Now it’s time to prep the BRATWURST! I let mine sit out during this prep time so it wouldn’t be so cold when it hit the hot pan to cook. You’ll need 1 1/2 lbs of bratwurst (I used 6 links). You’ll need to remove the bratwurst from its casing before cooking it. Here’s how you do it:
Cut a slit down the side of the bratwurst first. This should break the casing and allow you to peel it off more easily:
Use your fingers (they are one of your best kitchen “tools”), and peel off the casing from each bratwurst.
When you’re done you’ll have a pile of casings and a pile of bratwurst. Discard the casings. You’ll also have your minced garlic from before either on your board (like me) or in a bowl nearby. It’s time to use it!
Heat a dutch oven (or large pot) over medium heat. Add 1 tablespoon canola oil (or other unflavored oil) and 1/2 tablespoon butter to the pan. The oil will help the bratwurst to brown and the butter will give it more FLAVOR!
Wait 3-4 minutes for the butter to melt and for the pan to get nice and hot (this may be shorter or longer depending on your stovetop). Then, throw the bratwurst into the pan with all the minced garlic. You should hear a “sizzle” when the meat hits the pan.
Prepare yourself for a DELICIOUS smell!
Now, you can use a wooden spoon to break up the bratwurst, but I used a potato masher and it broke them down quickly and easily. If you have a potato masher… TRY IT!
After breaking down the meat, use a wooden spoon to continue stirring it around every couple minutes until all of it has browned. Now it’s time to add in the onion, tomato sauce, spice mixture you made earlier in the blender:
Be sure to scrap as much of that sauce as you can from the blender with a spatula. Stir this around to combine the sauce fully with the crumbled bratwurst. YUM!
Turn the heat to medium-high and add in 1 cup beef broth. Mine came from a box in my pantry so it was already at room temperature. If you’re going to use a box that was in your fridge, just let it come to room temperature or heat it up in the microwave before adding it to the hot pot. Just don’t add it in COLD!
It’s starting to look like…. CHILI!!
There’s two more ingredients: 1 Tablespoon of brown sugar (packed and leveled). NOW comes the ingredient I forgot to add: 1/2 teaspoon cayenne pepper. If you like less heat then just add 1/4 teaspoon and if you like more heat add 1 full teaspoon of it (or more!!) Then, stir well to combine one last time.
Now comes the hardest part: Once the chili comes to a boil turn the heat down to low, put the lid on and…
Let the chili simmer at that low temperature for 1 hour. After 30 minutes or so take a peek at the chili, give it a stir, and check to make sure it has not become overly dry. This shouldn’t happen but if it does add 1/4 cup of room temperature water to the pot and stir to keep the chili moistened.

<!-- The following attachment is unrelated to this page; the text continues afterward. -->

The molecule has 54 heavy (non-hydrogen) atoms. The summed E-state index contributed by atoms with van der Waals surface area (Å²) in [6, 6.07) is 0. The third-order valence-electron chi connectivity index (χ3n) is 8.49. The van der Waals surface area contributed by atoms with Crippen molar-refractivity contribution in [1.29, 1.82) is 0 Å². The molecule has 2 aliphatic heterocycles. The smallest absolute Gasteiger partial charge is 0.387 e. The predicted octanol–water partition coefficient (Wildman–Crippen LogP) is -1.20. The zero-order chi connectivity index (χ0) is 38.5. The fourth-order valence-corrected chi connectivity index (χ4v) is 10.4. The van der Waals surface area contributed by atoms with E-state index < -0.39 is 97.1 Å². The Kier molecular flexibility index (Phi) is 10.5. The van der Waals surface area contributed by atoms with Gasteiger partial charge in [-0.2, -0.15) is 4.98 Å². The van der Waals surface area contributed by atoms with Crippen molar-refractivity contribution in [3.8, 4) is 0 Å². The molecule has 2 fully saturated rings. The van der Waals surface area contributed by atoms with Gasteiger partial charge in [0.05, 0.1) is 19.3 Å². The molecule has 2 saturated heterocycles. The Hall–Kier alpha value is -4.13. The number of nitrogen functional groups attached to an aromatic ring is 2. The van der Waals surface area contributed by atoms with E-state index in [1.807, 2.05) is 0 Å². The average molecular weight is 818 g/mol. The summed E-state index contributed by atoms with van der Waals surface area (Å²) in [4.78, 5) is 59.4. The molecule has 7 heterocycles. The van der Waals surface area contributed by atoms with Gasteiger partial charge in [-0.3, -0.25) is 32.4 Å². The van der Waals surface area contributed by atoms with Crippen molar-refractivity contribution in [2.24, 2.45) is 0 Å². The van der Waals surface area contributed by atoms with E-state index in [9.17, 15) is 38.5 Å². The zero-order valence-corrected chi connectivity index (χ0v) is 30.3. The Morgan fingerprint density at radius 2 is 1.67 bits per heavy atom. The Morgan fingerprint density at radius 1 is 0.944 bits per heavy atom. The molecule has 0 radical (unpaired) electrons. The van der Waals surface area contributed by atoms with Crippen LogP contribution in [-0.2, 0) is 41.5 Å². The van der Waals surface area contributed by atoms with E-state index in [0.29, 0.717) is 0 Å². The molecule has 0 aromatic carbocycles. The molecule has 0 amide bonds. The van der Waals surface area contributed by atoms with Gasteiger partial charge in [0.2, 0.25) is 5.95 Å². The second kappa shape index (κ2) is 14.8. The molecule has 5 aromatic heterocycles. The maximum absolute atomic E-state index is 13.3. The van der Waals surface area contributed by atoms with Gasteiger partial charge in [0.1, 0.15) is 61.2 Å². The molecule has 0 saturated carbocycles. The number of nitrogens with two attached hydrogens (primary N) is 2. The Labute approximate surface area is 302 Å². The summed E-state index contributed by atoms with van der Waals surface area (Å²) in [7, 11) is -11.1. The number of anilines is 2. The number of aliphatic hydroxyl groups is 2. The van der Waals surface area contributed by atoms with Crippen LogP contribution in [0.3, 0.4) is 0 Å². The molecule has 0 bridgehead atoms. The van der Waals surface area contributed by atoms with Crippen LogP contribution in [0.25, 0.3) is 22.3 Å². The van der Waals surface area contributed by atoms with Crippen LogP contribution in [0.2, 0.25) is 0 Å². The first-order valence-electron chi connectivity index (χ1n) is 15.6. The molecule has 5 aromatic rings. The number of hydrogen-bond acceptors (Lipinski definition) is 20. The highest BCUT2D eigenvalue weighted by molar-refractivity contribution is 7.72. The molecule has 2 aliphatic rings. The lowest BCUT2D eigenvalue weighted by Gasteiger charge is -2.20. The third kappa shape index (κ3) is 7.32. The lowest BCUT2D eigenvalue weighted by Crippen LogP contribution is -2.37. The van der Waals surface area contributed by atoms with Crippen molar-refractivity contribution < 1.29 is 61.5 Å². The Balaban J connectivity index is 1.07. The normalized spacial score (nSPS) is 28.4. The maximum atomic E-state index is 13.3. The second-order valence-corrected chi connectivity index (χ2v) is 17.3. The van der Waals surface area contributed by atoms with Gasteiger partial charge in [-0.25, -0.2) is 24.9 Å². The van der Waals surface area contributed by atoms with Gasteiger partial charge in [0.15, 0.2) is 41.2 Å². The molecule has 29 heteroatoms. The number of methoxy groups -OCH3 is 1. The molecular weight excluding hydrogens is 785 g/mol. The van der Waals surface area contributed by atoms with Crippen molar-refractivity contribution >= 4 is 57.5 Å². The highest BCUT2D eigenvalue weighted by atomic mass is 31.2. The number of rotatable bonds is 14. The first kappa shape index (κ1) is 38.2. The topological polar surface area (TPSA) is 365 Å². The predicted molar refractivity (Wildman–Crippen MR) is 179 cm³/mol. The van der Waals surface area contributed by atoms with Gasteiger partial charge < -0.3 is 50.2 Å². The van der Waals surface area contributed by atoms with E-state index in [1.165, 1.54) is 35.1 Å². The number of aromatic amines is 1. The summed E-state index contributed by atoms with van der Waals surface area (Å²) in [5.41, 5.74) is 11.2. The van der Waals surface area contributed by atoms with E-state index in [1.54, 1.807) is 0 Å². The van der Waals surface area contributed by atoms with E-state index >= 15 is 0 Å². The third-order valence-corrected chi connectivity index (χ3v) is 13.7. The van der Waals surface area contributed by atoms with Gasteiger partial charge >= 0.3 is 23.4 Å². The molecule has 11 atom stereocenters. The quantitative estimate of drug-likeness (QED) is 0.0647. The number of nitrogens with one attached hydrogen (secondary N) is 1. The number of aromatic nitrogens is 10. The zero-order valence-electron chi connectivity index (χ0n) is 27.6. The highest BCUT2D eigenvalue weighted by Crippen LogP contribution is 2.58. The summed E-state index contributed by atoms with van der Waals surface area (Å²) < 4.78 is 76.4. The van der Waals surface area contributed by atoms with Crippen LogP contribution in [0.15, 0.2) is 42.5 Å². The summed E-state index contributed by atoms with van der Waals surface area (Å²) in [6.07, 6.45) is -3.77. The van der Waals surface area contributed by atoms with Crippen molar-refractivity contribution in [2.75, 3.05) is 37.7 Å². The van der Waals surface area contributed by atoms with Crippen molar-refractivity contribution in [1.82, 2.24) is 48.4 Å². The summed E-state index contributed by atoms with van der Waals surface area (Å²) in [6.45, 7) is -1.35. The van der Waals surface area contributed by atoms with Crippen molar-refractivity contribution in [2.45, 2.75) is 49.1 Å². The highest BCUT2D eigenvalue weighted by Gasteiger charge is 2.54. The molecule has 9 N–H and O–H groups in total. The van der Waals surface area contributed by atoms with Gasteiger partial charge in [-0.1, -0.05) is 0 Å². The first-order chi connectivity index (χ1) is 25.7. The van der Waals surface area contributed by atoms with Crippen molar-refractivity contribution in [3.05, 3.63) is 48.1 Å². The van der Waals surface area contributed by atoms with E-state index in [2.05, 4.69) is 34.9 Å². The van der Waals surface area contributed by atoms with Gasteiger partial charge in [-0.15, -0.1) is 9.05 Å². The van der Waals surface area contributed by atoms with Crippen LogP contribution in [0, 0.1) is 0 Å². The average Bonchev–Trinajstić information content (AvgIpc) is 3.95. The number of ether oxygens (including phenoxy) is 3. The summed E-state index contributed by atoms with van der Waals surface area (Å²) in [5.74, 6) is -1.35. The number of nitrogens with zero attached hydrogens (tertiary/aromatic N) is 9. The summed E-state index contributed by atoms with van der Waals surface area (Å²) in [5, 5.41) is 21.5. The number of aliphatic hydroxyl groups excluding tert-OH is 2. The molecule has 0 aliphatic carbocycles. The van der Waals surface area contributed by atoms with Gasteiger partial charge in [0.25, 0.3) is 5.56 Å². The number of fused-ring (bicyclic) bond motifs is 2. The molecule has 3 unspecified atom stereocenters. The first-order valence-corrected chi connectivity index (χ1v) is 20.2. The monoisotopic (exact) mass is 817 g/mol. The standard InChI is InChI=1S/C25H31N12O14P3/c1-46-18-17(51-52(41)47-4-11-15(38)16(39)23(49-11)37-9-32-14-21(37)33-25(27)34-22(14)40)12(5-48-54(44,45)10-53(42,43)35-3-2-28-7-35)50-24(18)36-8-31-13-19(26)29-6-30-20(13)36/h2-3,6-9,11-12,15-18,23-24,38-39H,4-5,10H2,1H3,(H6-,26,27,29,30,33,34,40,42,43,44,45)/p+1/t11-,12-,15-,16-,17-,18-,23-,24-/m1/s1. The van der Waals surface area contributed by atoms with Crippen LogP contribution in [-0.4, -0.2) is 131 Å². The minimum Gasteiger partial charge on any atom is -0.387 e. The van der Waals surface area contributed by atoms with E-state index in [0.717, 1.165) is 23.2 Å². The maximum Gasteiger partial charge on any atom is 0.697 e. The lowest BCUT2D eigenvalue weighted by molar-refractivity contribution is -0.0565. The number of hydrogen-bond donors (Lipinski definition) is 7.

While your chili is simmering, open your cans of beans:
I used kidney, pinto, AND black beans (each a 15 oz can) but you can use whichever of these you like. You can use just two cans of beans if you like less beans in your chili but I like the variety so I added all three! You’ll see in the picture (ABOVE) that I took out my can opener, a fine mesh strainer (or sieve), and a fairly large empty container. You’ll need to open all the cans of beans, rinse and drain them over the sink, and toss them all together in a container until it’s time to add them to the chili.
I shook the sieve gently under the water for 15-20 seconds to rinse each can of beans and then gently shook it with the water off for a bit to let as much water as possible drain from the beans. Here I am rinsing the black beans:
After rinsing all three cans I was left with this:
After the chili simmers for 1 hour, put your 1/4 cup flour into a small bowl and whisk in 1/2 cup of water. Combine this mixture completely and then add it to the chili, stirring with your wooden spoon to incorporate it (this will slightly thicken the chili). Then, add in your prepped bowl of beans, give it one more gentle stir, and let the chili simmer 10 minutes more with the lid off.
Finally, TASTE the chili and adjust the seasonings (this means: add more salt if it needs it, more cayenne if you need a bit more heat, or leave it be if you like the seasoning). At this point you can also add a bit more water if you think the chili is too thick for your taste or a bit more water/flour mixture if it’s too thin for you. Remember it will slightly thicken when it cools a bit!
MAKE-AHEAD: You can make this meal ahead by cooking all the way up to the point where you add the beans in. Just allow the chili to cool, put it in 2 gallon Ziploc bags and allow it to freeze flat. When you’re ready to serve it just take it out of the freezer, cut away the bags, and put the frozen chili in a large pot. Put the pot over medium heat on the stove top and add 1/2 cup water into the pot. While the chili is defrosting you can open, rinse, and drain your canned beans of choice. Check the chili once as it defrosts and add in more water (1/4 cup at a time) to thin it out if needed. When it’s completely defrosted and you’re happy with the consistency, bring it to a boil and then turn it down to a low heat to simmer. Add in the beans you’ve rinsed and drained and let it simmer for 10 minutes. I love make ahead meals!
Now, the BEST part: Serve up the chili with your toppings of choice and ENJOY!
If you make it, let me know what you think 🙂
Enjoy your meal!